Making Pilgrimage to Israel

A group of teenagers this week asked me a series of questions for a school project about Israel and the Palestinians. I was appreciative of their visit, but troubled by several of the questions, including: “Rabbi, if the Palestinians win back all the land, how would they treat the Jews?”

I stuttered. I stammered. I saw a chasm develop between me and these kids, for whom the first clause in their question raised no emotions. And I don’t remember what I said first. But I do know that I told them: “you’d better get to Israel, and I’ll take you there. Because I cannot contemplate the ceasing of Israel to exist out of the Palestinians winning control of all the land. I can’t imagine a Jewish people worldwide, my daily endeavors, my most heartfelt prayers, having anywhere near their relevance or meaning in a world where Palestinians control all of what is now the Jewish state.”

I am not the first nor will I be the last rabbi of Anshe Chesed to confess that: I can no less imagine life without a vibrant and strong and sovereign Jewish State of Israel than I can imagine a world in which I lose my ability to hope, to breathe freely and live with security that when I leave my home it won’t be attacked relentlessly. That’s the truth of my beliefs: I see that if Israel were to lose its existence as a Jewish state, it isn’t just Israelis who’d be in jeopardy. No Jew worldwide, not in America or anywhere would be the same.

Friends, I live in America, and Shaker Heights is both the community in which my wife was raised and my children are being raised. I love it here, and am grateful for the opportunities that I have in America. Here I can work and educate as a Reform rabbi. Here I can drive just a few hours to see my parents and my brothers, my nieces and nephew. Here I have tremendous opportunities made possible by the freedoms afforded me in this unparalleled nation in Jewish history.

But when I look back on my Jewish life, when I am asked at the end of my life: what moment in my Jewish life truly lit my soul aflame, made me feel the radiance of the holy, and gain an appreciation for my place in Jewish history, the answer won’t be in doubt. The most important thing I ever did or saved for or hoped for as a Jew was to make pilgrimage to Israel. My first visit twenty-five years ago, my last visit, concluded just three weeks ago. And ten trips in between are each precious times in my life. 

Right now if there is one thing I am more convinced of than ever—it is that the most precious thing I can do with my time is be sure that Jews encounter Israel for the first times and for repeat visits… that my educational and spiritual leadership of our Anshe Chesed rests upon many pillars. But the most impactful thing I can do long term is help Jews to truly encounter Israel and come to know Israelis.

What terrifies me today, especially among some of our young people, is the dominant mode of thinking in our American Jewish culture. It is a win/loss mentality. The kids in my office seemed to picture the battle between Israel and the Palestinians as some kind of contest, a heavy-weight prize fight, where the bell will one day ring, and a bruised up young man will hold a golden belt over his head saying, I win. I am the champion.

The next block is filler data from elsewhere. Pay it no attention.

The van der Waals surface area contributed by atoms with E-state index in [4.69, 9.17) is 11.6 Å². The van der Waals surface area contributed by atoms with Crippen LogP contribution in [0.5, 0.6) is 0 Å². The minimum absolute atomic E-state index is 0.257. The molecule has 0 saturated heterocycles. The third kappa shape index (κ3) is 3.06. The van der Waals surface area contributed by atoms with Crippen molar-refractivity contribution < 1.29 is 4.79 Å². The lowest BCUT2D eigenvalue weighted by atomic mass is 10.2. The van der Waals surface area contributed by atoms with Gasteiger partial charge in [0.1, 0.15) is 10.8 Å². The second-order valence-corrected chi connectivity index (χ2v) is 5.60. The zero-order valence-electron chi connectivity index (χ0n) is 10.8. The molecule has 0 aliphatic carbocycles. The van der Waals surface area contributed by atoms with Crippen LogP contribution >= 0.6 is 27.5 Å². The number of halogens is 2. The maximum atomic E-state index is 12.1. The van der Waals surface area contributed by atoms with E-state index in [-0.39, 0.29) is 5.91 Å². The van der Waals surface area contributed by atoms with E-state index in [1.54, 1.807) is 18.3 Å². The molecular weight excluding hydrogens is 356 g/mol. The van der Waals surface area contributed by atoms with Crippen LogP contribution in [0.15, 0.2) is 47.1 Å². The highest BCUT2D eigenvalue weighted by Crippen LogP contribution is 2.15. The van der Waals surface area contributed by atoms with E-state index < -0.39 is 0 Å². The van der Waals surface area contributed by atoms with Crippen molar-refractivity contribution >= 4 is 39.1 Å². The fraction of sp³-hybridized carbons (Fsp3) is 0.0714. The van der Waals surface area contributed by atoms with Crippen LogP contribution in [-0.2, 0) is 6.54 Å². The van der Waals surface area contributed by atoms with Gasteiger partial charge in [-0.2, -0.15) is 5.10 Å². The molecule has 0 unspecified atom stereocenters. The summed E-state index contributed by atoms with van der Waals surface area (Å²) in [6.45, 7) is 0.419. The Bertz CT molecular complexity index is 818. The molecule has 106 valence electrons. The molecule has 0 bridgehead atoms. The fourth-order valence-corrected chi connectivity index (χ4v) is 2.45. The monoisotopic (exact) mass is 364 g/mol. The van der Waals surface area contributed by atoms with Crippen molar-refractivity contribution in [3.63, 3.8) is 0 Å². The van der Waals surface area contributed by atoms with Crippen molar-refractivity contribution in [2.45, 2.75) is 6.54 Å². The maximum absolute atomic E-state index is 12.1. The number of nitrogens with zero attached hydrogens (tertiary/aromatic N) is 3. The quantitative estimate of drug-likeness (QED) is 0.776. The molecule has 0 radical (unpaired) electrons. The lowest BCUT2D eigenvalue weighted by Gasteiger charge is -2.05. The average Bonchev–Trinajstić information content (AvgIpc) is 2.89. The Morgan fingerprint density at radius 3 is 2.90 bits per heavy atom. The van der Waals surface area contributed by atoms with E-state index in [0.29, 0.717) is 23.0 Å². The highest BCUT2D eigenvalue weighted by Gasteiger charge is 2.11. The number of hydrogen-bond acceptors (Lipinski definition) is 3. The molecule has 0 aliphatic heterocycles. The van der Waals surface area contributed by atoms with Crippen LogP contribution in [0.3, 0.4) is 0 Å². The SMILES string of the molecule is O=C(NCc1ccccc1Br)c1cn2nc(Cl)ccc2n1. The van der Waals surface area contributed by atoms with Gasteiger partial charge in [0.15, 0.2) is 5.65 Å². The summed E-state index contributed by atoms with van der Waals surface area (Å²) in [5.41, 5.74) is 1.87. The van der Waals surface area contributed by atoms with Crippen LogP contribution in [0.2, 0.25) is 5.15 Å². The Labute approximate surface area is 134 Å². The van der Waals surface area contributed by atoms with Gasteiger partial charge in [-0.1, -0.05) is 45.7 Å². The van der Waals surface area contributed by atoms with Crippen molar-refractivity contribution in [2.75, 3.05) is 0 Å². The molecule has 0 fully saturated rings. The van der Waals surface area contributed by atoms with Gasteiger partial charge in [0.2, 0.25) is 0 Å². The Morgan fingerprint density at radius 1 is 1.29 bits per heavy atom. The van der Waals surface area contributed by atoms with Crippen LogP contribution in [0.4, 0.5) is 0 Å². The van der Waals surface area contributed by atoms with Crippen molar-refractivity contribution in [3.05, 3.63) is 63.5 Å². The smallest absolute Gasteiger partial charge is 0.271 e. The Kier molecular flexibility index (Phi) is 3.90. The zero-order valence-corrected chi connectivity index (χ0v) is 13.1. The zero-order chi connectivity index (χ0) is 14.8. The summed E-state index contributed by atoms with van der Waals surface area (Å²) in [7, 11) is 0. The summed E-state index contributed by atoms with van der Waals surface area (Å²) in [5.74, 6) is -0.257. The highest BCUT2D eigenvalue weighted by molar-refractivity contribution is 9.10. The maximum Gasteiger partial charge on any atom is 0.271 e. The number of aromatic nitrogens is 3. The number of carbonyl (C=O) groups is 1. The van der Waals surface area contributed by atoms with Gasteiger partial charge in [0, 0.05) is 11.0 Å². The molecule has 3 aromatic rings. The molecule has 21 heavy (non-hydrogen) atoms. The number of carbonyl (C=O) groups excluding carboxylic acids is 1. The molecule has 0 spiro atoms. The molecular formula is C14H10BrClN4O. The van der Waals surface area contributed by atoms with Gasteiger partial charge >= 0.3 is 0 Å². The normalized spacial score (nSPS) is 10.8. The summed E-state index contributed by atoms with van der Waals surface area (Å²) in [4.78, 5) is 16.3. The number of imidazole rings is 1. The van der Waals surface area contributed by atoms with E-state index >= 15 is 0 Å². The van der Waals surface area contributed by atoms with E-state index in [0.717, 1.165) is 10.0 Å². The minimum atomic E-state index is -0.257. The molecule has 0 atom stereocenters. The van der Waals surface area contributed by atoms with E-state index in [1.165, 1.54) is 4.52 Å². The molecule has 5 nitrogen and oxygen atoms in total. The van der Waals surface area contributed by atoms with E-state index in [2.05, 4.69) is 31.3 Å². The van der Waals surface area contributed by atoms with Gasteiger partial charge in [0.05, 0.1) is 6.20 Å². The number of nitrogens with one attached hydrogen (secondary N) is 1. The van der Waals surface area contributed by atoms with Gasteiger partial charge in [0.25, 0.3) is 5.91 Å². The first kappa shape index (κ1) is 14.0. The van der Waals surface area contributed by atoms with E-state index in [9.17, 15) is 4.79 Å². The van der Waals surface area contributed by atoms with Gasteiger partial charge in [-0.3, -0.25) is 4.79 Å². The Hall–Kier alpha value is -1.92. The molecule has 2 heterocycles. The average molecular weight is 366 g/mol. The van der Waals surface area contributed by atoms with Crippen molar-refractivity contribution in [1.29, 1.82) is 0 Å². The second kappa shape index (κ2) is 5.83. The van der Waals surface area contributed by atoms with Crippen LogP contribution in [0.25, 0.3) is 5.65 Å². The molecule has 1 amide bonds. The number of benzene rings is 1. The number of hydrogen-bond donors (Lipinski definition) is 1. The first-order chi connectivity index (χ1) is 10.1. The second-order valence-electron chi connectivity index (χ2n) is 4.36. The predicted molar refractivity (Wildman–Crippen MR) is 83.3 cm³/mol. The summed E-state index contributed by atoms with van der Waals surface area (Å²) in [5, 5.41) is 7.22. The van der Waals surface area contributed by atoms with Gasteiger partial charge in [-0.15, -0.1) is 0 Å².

No such luck. Neither Israel nor the Palestinian people will eke out a split decision without more blood and brokenness. That is a truth as real as is anyone’s sense of promise they feel as a Jew, a Christian, a Muslim, or any pilgrim to cross Israel’s borders and see its land and people up close. Too often we shut ourselves out from the earthly and troubling reality in which Israel finds itself repeatedly, because in America, we are so fond of compartmentalizing our Jewish lives. This is the part of me that relates to Beachwood, and this the part of me that connects to Ohio, and finally this over here is the distinct part of me that relates to Israel, which can be squired away, brought out only as I see fit or when an occasion draws it out of me..

This is precisely the opposite mode as what Jewish tradition commands. In the Torah it is pilgrimage, getting our feet moving onto the soil of Israel, turning toward Israel physically and spiritually at our most sacred festivals and moments in our lives. This is what the spiritual outlook of our tradition has conveyed for the centuries previous to the miracle of their actually being a modern Jewish State of Israel. And some wrestling with that notion, teasing out its meaning, and savoring its taste at Sukkot, Passover, and Shavuot, on Yom Haatzmaut- Israel’s independence day, and Yom Hazikaron, Israel’s memorial day are part of the continuity of the entire household of Israel, the Jewish people wherever they live.

The late Rabbi David Forman, founder of Rabbis for Human Rights,  one of whose books is aptly titled with the metaphor: “Israel, On Broadway; America, Off-Broadway,” demonstrated through his life’s work that the word Israel can’t be squired away in meaning from B’nai Yisrael, the children of Israel, which was our name in the Bible and it is a name that still speaks of our very essence. He taught of Israel as an expression of Jewish totality- “Medinat Yisrael” (the State of Israel, “Eretz Yisrael” (Land of Israel) and “Am Yisrael” (People of Israel). Each of these elements, “State. Land, religion and people, an embrace of language, culture, politics, society, and most importantly, history.  Together they are the basis for Jewish identity. To isolate any one of these categories is to limit Jewish life.”